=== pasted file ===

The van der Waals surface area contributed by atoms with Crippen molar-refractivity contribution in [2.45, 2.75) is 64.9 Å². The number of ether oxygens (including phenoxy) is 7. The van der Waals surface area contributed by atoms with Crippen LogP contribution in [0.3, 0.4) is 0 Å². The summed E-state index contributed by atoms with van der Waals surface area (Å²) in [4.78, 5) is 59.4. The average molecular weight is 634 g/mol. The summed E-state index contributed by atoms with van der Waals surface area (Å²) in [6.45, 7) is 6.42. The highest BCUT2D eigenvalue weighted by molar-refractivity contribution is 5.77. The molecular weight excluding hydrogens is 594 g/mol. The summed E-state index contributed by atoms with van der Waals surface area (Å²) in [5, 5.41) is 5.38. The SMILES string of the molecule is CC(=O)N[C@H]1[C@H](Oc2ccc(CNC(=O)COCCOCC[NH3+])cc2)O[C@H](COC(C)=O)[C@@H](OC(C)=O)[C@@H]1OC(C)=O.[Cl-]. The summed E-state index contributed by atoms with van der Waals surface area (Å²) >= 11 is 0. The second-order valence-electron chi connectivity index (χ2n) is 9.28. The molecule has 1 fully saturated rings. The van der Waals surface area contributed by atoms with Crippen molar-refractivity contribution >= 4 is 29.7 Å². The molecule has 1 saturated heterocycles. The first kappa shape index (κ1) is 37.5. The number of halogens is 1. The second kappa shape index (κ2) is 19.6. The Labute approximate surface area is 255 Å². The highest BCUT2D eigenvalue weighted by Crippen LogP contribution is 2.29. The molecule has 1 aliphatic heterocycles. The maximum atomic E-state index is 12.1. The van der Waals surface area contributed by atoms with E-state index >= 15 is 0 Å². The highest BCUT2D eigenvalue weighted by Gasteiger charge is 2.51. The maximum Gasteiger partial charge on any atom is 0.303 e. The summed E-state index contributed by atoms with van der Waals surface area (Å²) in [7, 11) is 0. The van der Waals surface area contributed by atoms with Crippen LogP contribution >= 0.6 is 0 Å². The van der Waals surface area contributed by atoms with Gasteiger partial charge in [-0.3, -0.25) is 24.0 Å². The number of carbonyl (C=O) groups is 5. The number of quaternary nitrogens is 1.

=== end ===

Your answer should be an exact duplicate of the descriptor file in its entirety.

The van der Waals surface area contributed by atoms with Crippen molar-refractivity contribution in [2.45, 2.75) is 64.9 Å². The number of ether oxygens (including phenoxy) is 7. The van der Waals surface area contributed by atoms with Crippen LogP contribution in [0.3, 0.4) is 0 Å². The summed E-state index contributed by atoms with van der Waals surface area (Å²) in [4.78, 5) is 59.4. The average molecular weight is 634 g/mol. The summed E-state index contributed by atoms with van der Waals surface area (Å²) in [6.45, 7) is 6.42. The highest BCUT2D eigenvalue weighted by molar-refractivity contribution is 5.77. The molecular weight excluding hydrogens is 594 g/mol. The summed E-state index contributed by atoms with van der Waals surface area (Å²) in [5, 5.41) is 5.38. The SMILES string of the molecule is CC(=O)N[C@H]1[C@H](Oc2ccc(CNC(=O)COCCOCC[NH3+])cc2)O[C@H](COC(C)=O)[C@@H](OC(C)=O)[C@@H]1OC(C)=O.[Cl-]. The summed E-state index contributed by atoms with van der Waals surface area (Å²) >= 11 is 0. The second-order valence-electron chi connectivity index (χ2n) is 9.28. The molecule has 1 fully saturated rings. The van der Waals surface area contributed by atoms with Crippen molar-refractivity contribution >= 4 is 29.7 Å². The molecule has 1 saturated heterocycles. The first kappa shape index (κ1) is 37.5. The number of halogens is 1. The second kappa shape index (κ2) is 19.6. The Labute approximate surface area is 255 Å². The highest BCUT2D eigenvalue weighted by Crippen LogP contribution is 2.29. The molecule has 1 aliphatic heterocycles. The maximum atomic E-state index is 12.1. The van der Waals surface area contributed by atoms with E-state index >= 15 is 0 Å². The highest BCUT2D eigenvalue weighted by Gasteiger charge is 2.51. The maximum Gasteiger partial charge on any atom is 0.303 e. The summed E-state index contributed by atoms with van der Waals surface area (Å²) in [7, 11) is 0. The van der Waals surface area contributed by atoms with Crippen LogP contribution >= 0.6 is 0 Å². The van der Waals surface area contributed by atoms with Gasteiger partial charge in [-0.3, -0.25) is 24.0 Å². The number of carbonyl (C=O) groups is 5. The number of quaternary nitrogens is 1.